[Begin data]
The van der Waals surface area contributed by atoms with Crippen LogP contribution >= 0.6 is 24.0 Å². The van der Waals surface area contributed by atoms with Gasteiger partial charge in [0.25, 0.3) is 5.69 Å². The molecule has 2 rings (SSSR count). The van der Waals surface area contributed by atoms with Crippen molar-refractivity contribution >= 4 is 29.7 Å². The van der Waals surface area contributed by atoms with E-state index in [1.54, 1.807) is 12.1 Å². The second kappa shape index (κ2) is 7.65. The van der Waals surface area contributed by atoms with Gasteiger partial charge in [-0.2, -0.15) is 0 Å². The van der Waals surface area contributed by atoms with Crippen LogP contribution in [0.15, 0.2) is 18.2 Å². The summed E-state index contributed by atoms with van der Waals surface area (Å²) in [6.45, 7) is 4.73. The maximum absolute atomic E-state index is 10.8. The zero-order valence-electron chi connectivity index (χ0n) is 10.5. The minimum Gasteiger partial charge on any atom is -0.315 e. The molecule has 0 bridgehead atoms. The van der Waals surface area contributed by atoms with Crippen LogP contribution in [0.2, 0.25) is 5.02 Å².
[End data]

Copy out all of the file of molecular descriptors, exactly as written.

The van der Waals surface area contributed by atoms with Crippen LogP contribution >= 0.6 is 24.0 Å². The van der Waals surface area contributed by atoms with Gasteiger partial charge in [0.25, 0.3) is 5.69 Å². The molecule has 2 rings (SSSR count). The van der Waals surface area contributed by atoms with Crippen molar-refractivity contribution >= 4 is 29.7 Å². The van der Waals surface area contributed by atoms with E-state index in [1.54, 1.807) is 12.1 Å². The second kappa shape index (κ2) is 7.65. The van der Waals surface area contributed by atoms with Gasteiger partial charge in [-0.2, -0.15) is 0 Å². The van der Waals surface area contributed by atoms with Crippen LogP contribution in [0.15, 0.2) is 18.2 Å². The summed E-state index contributed by atoms with van der Waals surface area (Å²) in [6.45, 7) is 4.73. The maximum absolute atomic E-state index is 10.8. The zero-order valence-electron chi connectivity index (χ0n) is 10.5. The minimum Gasteiger partial charge on any atom is -0.315 e. The molecule has 0 bridgehead atoms. The van der Waals surface area contributed by atoms with Crippen LogP contribution in [0.2, 0.25) is 5.02 Å².